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Shoppers at the Toronto Eaton Centre shopping mall, as the latest Omicron variant emerges as a threat, in Toronto on Dec. 22.STRINGER/Reuters

A couple of days ago, a few of us risked going out for dinner in Rome. When we arrived at the restaurant, two of my friends immediately turned around and went home.

The seating was technically outdoors, but the temporary plastic awning put in place to protect patrons from the cool breeze restricted air flow, making my friends nervous. By then we were well aware that the new Omicron variant was highly contagious and that we had to minimize risks.

The restaurant was no more than a quarter full. It would have been packed only a few weeks ago, before anyone had heard of Omicron. All we had to do to eat inside was show a green pass, which displays our vaccination history (almost every adult I know in Rome has received a third dose, and Italy’s vaccination rate is one of the world’s highest).

The next day, we learned that our flight to London had been cancelled, apparently because the airline had so many cancellations that it made no sense to put the plane in the air. We have not rebooked for fear the Omicron sweep will turn London into a post-Christmas ghost town.

The near-empty restaurant and the cancelled flight are examples of consumers responding more to fear than official restrictions. And that’s why Omicron will hurt demand and probably result in growth forecasts being revised downwards. The spectacular economic rebound of 2021 may be coming to an end, though it’s still too early to determine the degree of pain we may face.

The first indications are that Omicron infections often result in milder forms of COVID-19 than those from previous variants, such as Delta, triggering some optimism that the current wave may not be severe and that growth will not be slaughtered.

But the risks to this scenario are high. The sheer number of infections may yet trigger a hospitalization onslaught. On one day this week, the U.K. registered a record-breaking 106,000 infections, even though more than 70 per cent of the eligible population is fully vaccinated and almost 40 per cent have received third doses, according to the Bloomberg Vaccine Tracker.

On Dec. 18, the British government’s Scientific Advisory Group for Emergencies (SAGE) estimated that the Omicron infection doubling time – a mere two days – means 1,000 to 2,000 hospital admissions per day in England alone by the end of the year. “The acceleration of the booster vaccination programme will not affect transmission and severe and mild diseases in time to mitigate these hospitalizations for the rest of 2021,” SAGE said.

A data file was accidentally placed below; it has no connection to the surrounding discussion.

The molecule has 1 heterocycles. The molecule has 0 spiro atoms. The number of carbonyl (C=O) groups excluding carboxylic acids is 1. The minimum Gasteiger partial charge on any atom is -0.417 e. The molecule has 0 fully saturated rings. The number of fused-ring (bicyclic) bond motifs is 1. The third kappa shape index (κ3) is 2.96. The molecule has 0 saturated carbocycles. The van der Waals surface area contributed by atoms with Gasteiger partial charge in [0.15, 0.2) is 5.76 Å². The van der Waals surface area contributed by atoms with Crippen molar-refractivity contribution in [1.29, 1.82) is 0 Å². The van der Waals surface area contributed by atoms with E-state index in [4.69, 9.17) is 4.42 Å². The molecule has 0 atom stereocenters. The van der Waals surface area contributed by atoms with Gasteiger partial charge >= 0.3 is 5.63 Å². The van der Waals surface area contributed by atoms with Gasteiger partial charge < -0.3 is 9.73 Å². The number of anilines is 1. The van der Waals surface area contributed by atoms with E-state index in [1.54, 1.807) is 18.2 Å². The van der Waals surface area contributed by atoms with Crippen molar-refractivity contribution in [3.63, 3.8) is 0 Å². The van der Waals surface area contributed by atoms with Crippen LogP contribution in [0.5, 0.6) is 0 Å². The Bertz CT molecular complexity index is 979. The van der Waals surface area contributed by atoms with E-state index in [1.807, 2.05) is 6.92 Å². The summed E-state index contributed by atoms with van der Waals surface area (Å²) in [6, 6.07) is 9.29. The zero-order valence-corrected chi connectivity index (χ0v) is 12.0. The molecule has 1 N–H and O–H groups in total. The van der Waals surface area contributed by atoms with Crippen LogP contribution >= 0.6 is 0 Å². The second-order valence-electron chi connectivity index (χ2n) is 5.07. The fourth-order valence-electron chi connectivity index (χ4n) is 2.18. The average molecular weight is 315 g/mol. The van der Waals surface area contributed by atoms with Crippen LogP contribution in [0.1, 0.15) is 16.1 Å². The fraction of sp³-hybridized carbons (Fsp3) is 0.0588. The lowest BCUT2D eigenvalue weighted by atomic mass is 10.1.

And just because Omicron does not appear to be a mass killing machine does not necessarily decrease its ability to inflict long COVID.

So the risk to growth remains ample, at least until we have more information about the dangers of Omicron and get a sense of where hospital admissions and pandemic restrictions are going. Border closures would be inevitable if ICUs were to fill to breaking point.

The biggest risk at the moment is fear of the unknown, which is keeping families at home. We have seen this scenario before. In 2020, economies collapsed almost everywhere as COVID-19 swept across the planet. No vaccines were available, ICUs were full, and new variants were coming. U.S. economists Austan Goolsbee and Chad Syverson, writing early this year in the Journal of Public Economics, concluded that the main driver of the economic slowdown was fear of infection, not legal restrictions on movement (they used U.S. mobile phone data to measure customer visits to millions of businesses in more than 100 industries).

They wrote that while overall consumer traffic fell by almost two-thirds, restrictions explained only 7 percentage points of the shopping collapse. “Individual choices were far more important and seemed tied to fears of infections,” they said. “Traffic started dropping before the legal orders were in place … The drop in consumer visits is strongly correlated with the number of local COVID deaths.”

Today, initial reports of a slowdown in shopping, restaurant visits and travel across Europe appear to reflect fears that Omicron dangers are still being calculated, so better to err on the side of caution.

Restrictions are coming, but so far they are not nearly as tough as those imposed in the first half of last year. France and Germany have drastically restricted travel from the U.K. Other countries have only slightly tightened up. On Thursday Italy reimposed mandatory mask use outdoors, though there was no indication from Mario Draghi’s government that new lockdowns were under consideration. Starting Boxing Day, Quebec will limit gatherings inside the home to six people in two family bubbles.

Still, the highly contagious Omicron variant is already hurting a delicate recovery in Europe and North America, and the inflation scare and surging energy costs (natural gas prices in Europe have doubled in December) are adding to the economic pressure, as will the probable defeat of U.S. President Joe Biden’s US$1.75-trillion Build Back Better spending package. The pandemic economy is not saved yet – far from it.

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